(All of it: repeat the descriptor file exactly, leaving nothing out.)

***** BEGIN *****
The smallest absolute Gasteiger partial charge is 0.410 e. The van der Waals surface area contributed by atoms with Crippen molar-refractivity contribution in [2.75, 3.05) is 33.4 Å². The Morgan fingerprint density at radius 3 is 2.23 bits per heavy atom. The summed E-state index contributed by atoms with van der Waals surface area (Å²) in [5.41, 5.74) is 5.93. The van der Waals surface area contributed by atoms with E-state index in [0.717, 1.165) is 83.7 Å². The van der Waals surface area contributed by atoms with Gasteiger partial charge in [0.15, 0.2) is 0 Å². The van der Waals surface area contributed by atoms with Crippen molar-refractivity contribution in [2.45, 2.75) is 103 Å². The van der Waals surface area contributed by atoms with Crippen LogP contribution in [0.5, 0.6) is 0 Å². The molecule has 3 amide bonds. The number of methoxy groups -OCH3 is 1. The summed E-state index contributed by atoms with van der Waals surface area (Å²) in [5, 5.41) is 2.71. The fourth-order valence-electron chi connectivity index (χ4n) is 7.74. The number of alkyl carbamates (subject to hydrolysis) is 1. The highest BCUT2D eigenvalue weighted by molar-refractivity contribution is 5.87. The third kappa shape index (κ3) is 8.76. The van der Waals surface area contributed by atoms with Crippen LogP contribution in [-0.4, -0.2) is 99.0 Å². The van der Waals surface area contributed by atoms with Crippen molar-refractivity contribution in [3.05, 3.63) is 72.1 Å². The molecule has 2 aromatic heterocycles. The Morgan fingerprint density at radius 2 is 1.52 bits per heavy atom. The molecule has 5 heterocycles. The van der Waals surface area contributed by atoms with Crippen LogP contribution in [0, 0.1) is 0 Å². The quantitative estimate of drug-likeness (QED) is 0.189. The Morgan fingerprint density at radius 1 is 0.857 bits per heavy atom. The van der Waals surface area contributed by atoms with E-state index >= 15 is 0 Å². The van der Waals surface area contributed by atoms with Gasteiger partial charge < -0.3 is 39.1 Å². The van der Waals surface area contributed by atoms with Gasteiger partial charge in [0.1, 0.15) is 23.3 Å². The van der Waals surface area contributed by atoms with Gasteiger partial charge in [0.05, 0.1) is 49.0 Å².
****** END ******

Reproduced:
The smallest absolute Gasteiger partial charge is 0.410 e. The van der Waals surface area contributed by atoms with Crippen molar-refractivity contribution in [2.75, 3.05) is 33.4 Å². The Morgan fingerprint density at radius 3 is 2.23 bits per heavy atom. The summed E-state index contributed by atoms with van der Waals surface area (Å²) in [5.41, 5.74) is 5.93. The van der Waals surface area contributed by atoms with E-state index in [0.717, 1.165) is 83.7 Å². The van der Waals surface area contributed by atoms with Gasteiger partial charge in [0.15, 0.2) is 0 Å². The van der Waals surface area contributed by atoms with Crippen molar-refractivity contribution in [2.45, 2.75) is 103 Å². The van der Waals surface area contributed by atoms with Crippen LogP contribution in [0.5, 0.6) is 0 Å². The molecule has 3 amide bonds. The number of methoxy groups -OCH3 is 1. The summed E-state index contributed by atoms with van der Waals surface area (Å²) in [5, 5.41) is 2.71. The fourth-order valence-electron chi connectivity index (χ4n) is 7.74. The number of alkyl carbamates (subject to hydrolysis) is 1. The highest BCUT2D eigenvalue weighted by molar-refractivity contribution is 5.87. The third kappa shape index (κ3) is 8.76. The van der Waals surface area contributed by atoms with Crippen LogP contribution in [-0.4, -0.2) is 99.0 Å². The van der Waals surface area contributed by atoms with Crippen molar-refractivity contribution in [3.05, 3.63) is 72.1 Å². The molecule has 2 aromatic heterocycles. The Morgan fingerprint density at radius 2 is 1.52 bits per heavy atom. The molecule has 5 heterocycles. The van der Waals surface area contributed by atoms with Crippen LogP contribution in [0, 0.1) is 0 Å². The quantitative estimate of drug-likeness (QED) is 0.189. The Morgan fingerprint density at radius 1 is 0.857 bits per heavy atom. The van der Waals surface area contributed by atoms with E-state index >= 15 is 0 Å². The van der Waals surface area contributed by atoms with Gasteiger partial charge < -0.3 is 39.1 Å². The van der Waals surface area contributed by atoms with Gasteiger partial charge in [0.1, 0.15) is 23.3 Å². The van der Waals surface area contributed by atoms with Gasteiger partial charge in [0.05, 0.1) is 49.0 Å².